[Esip-preserve] Notes on a Workshop on Data Sharing

Alice Barkstrom alicebarkstrom at verizon.net
Wed Dec 9 15:47:27 EST 2009

Last week, ESA held a conference on Preservation and Value (PV2009)
at the ESA facility in Villafranca, Spain (just outside of Madrid).  Following
that conference, there was a workshop (Friday) on EO data policy 
issues that included
17 presentations.  The web site from which the presentations may be obtained
is http://www.genesi-dr.eu/index.php?menu=event&idEvent=60  This web page
identifies the papers and presenters by their position in the agenda.

There are three important papers at this workshop that I think are relevant to
the ESIP Federation data policy.

First, the European Space Agency (and the European Union) is
pursuing a fairly formal procedure in developing their data sharing policy,
including what appears to be strong coordination with European Union
legislative policy.  A presentation on the structure of this framework is
available in the second paper at the workshop by E. Lopinto from the
Italian Space Agency (ASI).  If you look at the presentation
you'll see that it has some fairly serious money and is already embedded
in ESA policy documentation.  [GENESI-DR is short for
Ground European Network for Earth Science Interoperations - Digital 
Note also that Lopinto's presentation includes a discussion of licensing
policy, which the ESIP Federation has not discussed.  While not part of
this workshop, the Europeans also have a project on Long-Term Data
Preservation (LTDP) that was discussed in a number of papers at PV2009.

Second, the paper (and the telecon in which A. P. Keith participated 
from Canada)
on "Data Policy experiences from an international perspective" is of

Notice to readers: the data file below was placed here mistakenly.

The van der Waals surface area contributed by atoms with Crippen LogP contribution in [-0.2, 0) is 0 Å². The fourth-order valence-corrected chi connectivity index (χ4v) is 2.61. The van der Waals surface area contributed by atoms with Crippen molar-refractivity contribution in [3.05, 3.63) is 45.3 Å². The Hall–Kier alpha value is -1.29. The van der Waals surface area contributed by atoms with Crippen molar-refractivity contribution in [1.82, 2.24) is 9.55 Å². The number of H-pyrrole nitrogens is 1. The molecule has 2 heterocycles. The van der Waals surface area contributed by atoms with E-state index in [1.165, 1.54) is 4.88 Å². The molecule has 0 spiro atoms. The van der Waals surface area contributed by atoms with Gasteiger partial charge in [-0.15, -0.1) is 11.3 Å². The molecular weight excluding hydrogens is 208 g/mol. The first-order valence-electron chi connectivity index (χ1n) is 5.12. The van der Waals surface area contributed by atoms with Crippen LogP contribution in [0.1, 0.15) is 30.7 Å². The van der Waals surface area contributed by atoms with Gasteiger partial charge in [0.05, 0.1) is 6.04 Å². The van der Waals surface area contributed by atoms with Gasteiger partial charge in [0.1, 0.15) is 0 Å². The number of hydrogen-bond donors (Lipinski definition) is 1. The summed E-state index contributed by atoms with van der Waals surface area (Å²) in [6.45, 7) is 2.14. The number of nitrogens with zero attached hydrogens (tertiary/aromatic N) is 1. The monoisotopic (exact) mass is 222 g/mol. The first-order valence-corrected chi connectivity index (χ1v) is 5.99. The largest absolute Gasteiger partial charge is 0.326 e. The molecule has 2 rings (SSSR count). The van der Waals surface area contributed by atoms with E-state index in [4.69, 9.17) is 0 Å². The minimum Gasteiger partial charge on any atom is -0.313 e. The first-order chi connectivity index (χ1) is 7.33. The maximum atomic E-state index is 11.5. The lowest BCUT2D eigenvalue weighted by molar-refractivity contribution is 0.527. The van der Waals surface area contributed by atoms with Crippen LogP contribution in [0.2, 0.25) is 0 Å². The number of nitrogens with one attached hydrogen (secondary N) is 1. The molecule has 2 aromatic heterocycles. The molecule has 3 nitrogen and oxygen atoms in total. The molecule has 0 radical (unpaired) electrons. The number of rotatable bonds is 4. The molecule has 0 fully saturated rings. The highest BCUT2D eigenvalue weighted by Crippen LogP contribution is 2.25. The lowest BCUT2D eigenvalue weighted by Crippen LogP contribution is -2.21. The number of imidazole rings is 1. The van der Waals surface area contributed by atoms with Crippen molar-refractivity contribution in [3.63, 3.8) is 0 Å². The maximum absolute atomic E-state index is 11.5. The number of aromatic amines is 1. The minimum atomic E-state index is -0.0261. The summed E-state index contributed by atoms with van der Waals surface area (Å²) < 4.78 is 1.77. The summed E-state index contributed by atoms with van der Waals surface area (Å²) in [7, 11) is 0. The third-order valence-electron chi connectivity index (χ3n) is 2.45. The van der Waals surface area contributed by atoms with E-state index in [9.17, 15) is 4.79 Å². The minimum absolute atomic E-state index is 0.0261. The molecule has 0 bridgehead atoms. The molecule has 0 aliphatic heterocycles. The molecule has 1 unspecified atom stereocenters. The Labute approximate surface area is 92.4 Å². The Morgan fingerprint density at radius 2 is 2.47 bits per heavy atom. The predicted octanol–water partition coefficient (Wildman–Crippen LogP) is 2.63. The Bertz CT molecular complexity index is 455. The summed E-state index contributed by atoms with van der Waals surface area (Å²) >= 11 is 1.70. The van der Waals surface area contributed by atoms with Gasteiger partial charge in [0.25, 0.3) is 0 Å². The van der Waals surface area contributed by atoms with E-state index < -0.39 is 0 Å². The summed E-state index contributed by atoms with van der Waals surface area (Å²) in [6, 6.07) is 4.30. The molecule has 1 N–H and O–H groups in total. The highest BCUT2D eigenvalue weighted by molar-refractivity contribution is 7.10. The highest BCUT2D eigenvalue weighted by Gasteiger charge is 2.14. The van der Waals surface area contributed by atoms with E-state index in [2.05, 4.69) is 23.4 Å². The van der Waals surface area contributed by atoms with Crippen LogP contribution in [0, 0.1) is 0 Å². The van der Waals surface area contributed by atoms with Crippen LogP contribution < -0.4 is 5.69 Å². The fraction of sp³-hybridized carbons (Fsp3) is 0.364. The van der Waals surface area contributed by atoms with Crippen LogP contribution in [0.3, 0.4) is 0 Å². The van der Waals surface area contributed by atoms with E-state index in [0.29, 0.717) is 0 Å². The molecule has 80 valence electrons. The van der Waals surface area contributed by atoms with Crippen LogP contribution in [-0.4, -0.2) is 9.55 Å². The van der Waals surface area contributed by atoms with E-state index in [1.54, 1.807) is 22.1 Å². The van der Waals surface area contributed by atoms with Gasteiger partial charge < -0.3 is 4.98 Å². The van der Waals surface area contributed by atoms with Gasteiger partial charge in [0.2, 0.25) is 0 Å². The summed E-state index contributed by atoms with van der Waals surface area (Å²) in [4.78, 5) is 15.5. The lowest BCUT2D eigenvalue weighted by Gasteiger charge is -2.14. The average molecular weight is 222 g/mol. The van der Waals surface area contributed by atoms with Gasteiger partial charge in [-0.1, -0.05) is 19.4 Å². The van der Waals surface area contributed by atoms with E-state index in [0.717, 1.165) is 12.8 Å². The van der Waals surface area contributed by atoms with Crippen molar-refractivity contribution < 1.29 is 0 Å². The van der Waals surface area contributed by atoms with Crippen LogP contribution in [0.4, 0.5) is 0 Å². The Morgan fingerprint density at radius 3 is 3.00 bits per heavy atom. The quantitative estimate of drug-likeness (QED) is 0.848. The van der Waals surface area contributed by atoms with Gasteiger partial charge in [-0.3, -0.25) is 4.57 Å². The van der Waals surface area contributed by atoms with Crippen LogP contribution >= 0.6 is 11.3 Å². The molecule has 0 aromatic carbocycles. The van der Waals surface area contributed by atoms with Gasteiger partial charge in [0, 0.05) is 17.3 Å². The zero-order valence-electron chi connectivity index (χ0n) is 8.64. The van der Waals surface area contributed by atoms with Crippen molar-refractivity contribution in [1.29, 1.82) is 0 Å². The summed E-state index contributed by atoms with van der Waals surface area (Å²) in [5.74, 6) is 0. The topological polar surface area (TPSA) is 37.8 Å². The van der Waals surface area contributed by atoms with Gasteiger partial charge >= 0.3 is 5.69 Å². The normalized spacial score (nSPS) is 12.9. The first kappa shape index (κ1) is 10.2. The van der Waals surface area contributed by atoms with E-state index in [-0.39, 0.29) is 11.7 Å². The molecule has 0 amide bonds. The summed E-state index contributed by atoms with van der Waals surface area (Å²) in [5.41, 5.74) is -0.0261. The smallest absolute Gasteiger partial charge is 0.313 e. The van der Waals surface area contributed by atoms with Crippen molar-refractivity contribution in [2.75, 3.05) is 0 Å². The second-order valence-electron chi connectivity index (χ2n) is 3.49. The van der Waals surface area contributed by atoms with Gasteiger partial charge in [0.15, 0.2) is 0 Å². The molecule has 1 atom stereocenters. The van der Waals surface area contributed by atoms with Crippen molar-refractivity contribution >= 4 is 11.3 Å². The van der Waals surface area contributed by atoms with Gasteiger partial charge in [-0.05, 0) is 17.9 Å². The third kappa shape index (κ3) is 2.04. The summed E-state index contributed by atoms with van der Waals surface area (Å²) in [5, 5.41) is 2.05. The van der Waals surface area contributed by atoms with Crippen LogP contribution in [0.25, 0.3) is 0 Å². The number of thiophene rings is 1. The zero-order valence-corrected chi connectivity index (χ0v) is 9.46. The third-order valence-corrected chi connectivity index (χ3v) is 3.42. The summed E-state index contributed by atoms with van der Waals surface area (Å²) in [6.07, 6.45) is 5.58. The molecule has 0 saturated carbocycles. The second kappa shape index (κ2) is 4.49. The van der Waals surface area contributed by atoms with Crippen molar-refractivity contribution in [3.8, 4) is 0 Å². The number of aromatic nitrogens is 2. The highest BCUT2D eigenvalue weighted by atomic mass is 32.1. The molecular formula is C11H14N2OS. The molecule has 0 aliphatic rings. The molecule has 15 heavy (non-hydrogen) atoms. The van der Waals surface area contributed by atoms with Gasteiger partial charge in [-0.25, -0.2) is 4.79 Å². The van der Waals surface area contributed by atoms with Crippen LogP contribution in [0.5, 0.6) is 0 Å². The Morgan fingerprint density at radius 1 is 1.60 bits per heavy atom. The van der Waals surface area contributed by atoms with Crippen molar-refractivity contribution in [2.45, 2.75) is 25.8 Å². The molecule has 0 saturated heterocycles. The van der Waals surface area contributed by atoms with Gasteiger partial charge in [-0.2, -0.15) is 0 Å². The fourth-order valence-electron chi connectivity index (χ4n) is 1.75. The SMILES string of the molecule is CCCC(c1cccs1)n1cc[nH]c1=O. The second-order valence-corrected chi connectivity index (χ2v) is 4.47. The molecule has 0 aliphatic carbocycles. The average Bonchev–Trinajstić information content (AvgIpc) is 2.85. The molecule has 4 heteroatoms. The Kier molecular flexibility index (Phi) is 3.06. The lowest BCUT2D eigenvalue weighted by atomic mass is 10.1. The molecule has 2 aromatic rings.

interest from the standpoint of the influence of data sharing policy 
on commercial
development.  Briefly, Keith identifies the U.S. Land Remote Sensing 
Act of 1992
and the 2003 U.S. Commercial Remote Sensing Policy as having played a
key role in opening the door to commercial remote sensing - albeit 
primarily for
high resolution imagery.  I asked about other kinds of Earth science 
data, including
in situ data.  Keith did not feel that there was a commercial market 
for providing
these data.  Remote sensing data for weather forecasting are already regarded
as a government responsibility.  In situ data (such as the 
temperature and humidity
records from surface networks) and other kinds of process or climate 
data do not
appear to have any commercial viability.

Third, the paper by Leif Orvald 
indicates the difficulty a commercial imagery provider
has in dealing with the "free and open" data sharing 
principles.  Orvald is a representative
from RapidEye, which owns several satellites and is currently 
providing imagery from
them to their clients.  To put his presentation in context, ESA is 
expecting to provide
a set of Earth Observing satellites for monitoring the Earth.  These 
satellites are called
Earth Sentinels and include the GMES satellites as one portion of this system.

These three papers struck me as the most interesting and relevant 
ones for thinking
about ESIP Federation data sharing policy.  I believe the web site 
for accessing
the presentations is openly available, without requiring login or passwords.

Bruce B. 
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